ATHENS (Reuter)–A consortium led by Greek state-owned telecom firm OTE is not the highest bidder for a controlling stake in Armenian telephone company ArmenTel–according to Merrill Lynch–advisers to the Armenian government on privatizations.
Greek daily Kathemerini reported on Friday that a consortium led by OTE–France Telecom–Hellenic Bottling and the European Bank for Reconstruction and Development had made the highest bid at $105 million for 90 percent of ArmenTel.
But Paul Pittman–director of mergers and acquisitions at Merrill Lynch in London–told Reuters: "OTE’s is not the highest bid be have received."
"The goal of the Armenian government is to find a solid and professional telephone operator to acquire and invest in its telephone network," Pittman’said. "OTE’s consortium is very attractive in this respect but so are others."
Armenia has said it will announce its decision on the sale of ArmenTel–the former Soviet republic’s biggest single privatization–in the second half of this month.
Greece’s main opposition party called on the government Friday to explain a report that state-owned OTE was offering double the nearest bid for a stake in Armenia’s telephone company.
Manolis Kefalogiannis–New Democracy party spokesman for economic affairs–said he had written to the Greek economy and telecommunications ministries asking for details of the bid to be presented to parliament.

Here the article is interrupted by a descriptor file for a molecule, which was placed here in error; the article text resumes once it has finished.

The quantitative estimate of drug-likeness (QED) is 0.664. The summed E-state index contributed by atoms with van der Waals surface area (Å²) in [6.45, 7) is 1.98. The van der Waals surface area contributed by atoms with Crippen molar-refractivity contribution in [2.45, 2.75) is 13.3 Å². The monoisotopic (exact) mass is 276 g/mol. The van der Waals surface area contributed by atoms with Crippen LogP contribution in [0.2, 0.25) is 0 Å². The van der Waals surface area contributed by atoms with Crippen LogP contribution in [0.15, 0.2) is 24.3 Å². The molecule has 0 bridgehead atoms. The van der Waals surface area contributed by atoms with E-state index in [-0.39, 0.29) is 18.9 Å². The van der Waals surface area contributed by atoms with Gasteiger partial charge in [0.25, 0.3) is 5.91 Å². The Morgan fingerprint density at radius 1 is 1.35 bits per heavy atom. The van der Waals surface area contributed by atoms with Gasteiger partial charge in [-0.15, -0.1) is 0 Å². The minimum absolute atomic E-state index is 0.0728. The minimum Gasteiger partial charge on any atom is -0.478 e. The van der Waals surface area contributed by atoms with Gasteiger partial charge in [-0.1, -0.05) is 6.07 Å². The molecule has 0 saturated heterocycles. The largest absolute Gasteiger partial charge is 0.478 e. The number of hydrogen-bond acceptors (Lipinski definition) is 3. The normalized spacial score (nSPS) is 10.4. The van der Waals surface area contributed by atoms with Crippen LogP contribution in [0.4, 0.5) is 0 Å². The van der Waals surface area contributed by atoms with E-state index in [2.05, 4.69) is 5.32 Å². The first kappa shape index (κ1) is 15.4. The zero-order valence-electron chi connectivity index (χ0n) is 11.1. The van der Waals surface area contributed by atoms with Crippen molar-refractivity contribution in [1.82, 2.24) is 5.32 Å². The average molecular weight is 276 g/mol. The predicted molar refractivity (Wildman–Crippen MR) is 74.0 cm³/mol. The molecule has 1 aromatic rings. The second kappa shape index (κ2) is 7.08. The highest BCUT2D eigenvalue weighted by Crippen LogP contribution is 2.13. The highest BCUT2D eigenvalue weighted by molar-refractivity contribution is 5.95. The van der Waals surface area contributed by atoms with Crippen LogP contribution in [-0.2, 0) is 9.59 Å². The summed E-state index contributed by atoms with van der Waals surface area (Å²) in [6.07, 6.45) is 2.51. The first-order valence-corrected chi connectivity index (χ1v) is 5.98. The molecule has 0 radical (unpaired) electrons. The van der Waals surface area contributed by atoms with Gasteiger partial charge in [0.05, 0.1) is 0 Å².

The daily Kathimerini said in its Friday edition that an OTE consortium had bid $105 million for 90 percent of ArmenTel. Metromedia was the second highest bidder–the newspaper said–offering $45 million.
The consortium had also pledged to invest $250 million in ArmenTel over 15 years–the newspaper said. It said OTE expected a return on its investment within three years. "If the first offer is double the price of the second one–you have to ask questions," Kefalogiannis told Reuters.
He said his party supported the expansion of OTE abroad but was concerned that business was not won by doubling the price of investment.
OTE was not available for comment.
OTE–81 percent owned by the Greek government–has been building up its interests in the Balkans and eastern Europe–seeking to make itself a serious regional telecom player.
The move fits with the Greek government’s political policy of positioning itself as a Balkans regional power.
In June–OTE bought with Italy’s Stet a 49 percent stake in rump Yugoslavia’s Telekom Srbija.
OTE board chairman Dimitris Papoulias visited the former Yugoslav Republic of Macedonia in July for talks with government officials about the country’s upcoming privatization of its telephone company.
The Greek company also has partnerships and investmen’s in Lithuania–Kuwait–Ukraine–Georgia–Hungary–Albania–Jordan and Bulgaria.